One of Pew's last studies may have found that teens were seeking refuge from "drama" on Twitter, but the social network still has a lot of catching up to do. In its latest poll, Pew asked around 1,900 American internet users whether they used social networks and, in a separate question, Twitter. While 72 percent said they did the former, only 18 percent reported using Twitter. Even so, that's a steady rise from 2010, when only 8 percent of internet users were on the platform. Social networks in general have grown as well: we've come a long way from the 8 percent using them in 2005, and 67 percent were on at least one network in late 2012, though the survey doesn't record how frequently they sign on.
In some cases, the conventional wisdom about social networks held. 74 percent of women, compared to 70 percent of men, used social networking overall, though the numbers evened out for Twitter. The younger a respondent, the more likely they were to use social networks, as seen in the chart below. But older internet users are also joining up in large numbers. 89 percent of 18- to 29-year-olds used social networks, but so did 78 percent of 30- to 49-year-olds, and 43 percent of those over 65 percent used a social network (though only 5 percent use Twitter, compared to 30 percent of those between 18 and 29.)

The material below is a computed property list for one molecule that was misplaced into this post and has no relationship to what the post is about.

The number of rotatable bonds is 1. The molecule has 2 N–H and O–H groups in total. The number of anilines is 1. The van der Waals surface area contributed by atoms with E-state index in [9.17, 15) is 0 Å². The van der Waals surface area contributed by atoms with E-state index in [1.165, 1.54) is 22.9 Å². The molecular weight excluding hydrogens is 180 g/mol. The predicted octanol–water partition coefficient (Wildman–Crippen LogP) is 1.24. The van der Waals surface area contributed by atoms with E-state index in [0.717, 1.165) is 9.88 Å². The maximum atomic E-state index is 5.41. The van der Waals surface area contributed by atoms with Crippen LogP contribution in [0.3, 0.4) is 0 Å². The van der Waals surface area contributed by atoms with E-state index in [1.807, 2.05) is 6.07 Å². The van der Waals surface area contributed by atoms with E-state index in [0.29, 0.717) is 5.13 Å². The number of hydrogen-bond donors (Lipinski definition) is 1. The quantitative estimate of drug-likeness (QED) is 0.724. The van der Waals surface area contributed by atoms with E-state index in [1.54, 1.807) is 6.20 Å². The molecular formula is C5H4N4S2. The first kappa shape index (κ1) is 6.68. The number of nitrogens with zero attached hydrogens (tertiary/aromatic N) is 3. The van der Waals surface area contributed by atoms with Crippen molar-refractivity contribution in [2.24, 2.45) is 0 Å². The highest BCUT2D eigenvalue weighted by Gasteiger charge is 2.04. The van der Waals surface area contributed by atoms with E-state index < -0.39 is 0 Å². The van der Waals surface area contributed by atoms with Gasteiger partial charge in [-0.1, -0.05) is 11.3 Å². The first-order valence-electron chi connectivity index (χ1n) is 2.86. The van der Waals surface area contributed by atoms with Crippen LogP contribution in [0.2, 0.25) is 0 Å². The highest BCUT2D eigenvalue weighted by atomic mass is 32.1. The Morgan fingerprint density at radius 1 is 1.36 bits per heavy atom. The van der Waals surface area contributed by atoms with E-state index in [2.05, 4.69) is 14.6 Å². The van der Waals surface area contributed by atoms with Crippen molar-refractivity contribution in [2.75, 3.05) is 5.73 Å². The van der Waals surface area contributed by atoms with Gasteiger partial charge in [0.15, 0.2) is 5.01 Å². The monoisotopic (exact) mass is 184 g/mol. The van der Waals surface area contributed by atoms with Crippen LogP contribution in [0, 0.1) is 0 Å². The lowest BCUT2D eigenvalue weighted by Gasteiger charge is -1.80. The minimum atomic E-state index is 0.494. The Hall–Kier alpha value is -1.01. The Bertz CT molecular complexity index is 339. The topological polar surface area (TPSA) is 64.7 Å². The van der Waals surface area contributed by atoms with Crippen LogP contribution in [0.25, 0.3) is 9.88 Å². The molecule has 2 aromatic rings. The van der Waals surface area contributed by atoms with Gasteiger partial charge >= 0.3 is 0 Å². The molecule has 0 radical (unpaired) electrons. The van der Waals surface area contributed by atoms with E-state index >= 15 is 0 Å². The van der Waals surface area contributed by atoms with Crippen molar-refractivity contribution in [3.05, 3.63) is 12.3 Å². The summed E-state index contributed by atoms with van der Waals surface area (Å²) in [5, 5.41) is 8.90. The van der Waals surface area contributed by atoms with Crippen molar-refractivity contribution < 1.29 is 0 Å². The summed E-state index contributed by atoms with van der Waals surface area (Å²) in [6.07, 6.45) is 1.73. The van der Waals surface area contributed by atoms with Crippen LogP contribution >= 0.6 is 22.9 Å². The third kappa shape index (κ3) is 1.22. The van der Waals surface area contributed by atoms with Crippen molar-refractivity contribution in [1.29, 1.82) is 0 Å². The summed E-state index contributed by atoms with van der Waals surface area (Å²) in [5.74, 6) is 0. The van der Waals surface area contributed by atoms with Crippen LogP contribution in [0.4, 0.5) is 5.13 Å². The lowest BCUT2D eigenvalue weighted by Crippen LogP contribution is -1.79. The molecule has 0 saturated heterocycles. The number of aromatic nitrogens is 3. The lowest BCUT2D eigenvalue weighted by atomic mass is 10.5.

Likewise, despite real fears of a "digital divide" or speculation about social networks and class, the numbers were fairly even across income and education groups. People without a high school diploma were least likely to use social networks, at 67 percent; between 72 and 73 percent of everyone else said they had. Conversely, 75 percent of people in households that made less than $30,000 a year used social networks; between 71 and 74 percent of other income groups said they did. Twitter numbers showed more variation, generally rising with higher income and education.
Outside age, the biggest variations were mostly racial. Black and Hispanic respondents were more likely to report using social networks than white ones: 70 percent of the white survey group used social networks, compared to 75 percent of black respondents and 80 percent of Hispanic ones. On Twitter, the difference was starker. According to the survey, 14 percent of white respondents said they used the service, while 27 percent of black respondents and 28 percent of Hispanic ones used it. The full study is available online here, including methodology.